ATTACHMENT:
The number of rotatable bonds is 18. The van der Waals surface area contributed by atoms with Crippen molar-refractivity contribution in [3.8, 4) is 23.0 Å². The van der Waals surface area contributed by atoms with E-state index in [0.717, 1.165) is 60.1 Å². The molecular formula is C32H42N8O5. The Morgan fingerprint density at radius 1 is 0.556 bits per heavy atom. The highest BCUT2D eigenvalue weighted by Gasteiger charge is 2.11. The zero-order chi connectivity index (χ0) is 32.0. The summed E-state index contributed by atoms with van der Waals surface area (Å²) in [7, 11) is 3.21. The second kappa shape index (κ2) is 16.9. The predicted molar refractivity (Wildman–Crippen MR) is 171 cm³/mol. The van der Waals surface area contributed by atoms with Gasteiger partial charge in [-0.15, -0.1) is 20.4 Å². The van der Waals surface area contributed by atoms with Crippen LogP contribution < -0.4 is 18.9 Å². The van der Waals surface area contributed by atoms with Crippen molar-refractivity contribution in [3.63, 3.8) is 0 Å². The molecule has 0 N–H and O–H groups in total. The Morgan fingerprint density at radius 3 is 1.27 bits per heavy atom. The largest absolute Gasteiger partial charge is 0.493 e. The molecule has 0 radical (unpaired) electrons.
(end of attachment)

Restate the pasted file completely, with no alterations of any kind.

The number of rotatable bonds is 18. The van der Waals surface area contributed by atoms with Crippen molar-refractivity contribution in [3.8, 4) is 23.0 Å². The van der Waals surface area contributed by atoms with E-state index in [0.717, 1.165) is 60.1 Å². The molecular formula is C32H42N8O5. The Morgan fingerprint density at radius 1 is 0.556 bits per heavy atom. The highest BCUT2D eigenvalue weighted by Gasteiger charge is 2.11. The zero-order chi connectivity index (χ0) is 32.0. The summed E-state index contributed by atoms with van der Waals surface area (Å²) in [7, 11) is 3.21. The second kappa shape index (κ2) is 16.9. The predicted molar refractivity (Wildman–Crippen MR) is 171 cm³/mol. The van der Waals surface area contributed by atoms with Gasteiger partial charge in [-0.15, -0.1) is 20.4 Å². The van der Waals surface area contributed by atoms with Crippen LogP contribution < -0.4 is 18.9 Å². The van der Waals surface area contributed by atoms with Crippen molar-refractivity contribution in [3.63, 3.8) is 0 Å². The molecule has 0 N–H and O–H groups in total. The Morgan fingerprint density at radius 3 is 1.27 bits per heavy atom. The largest absolute Gasteiger partial charge is 0.493 e. The molecule has 0 radical (unpaired) electrons.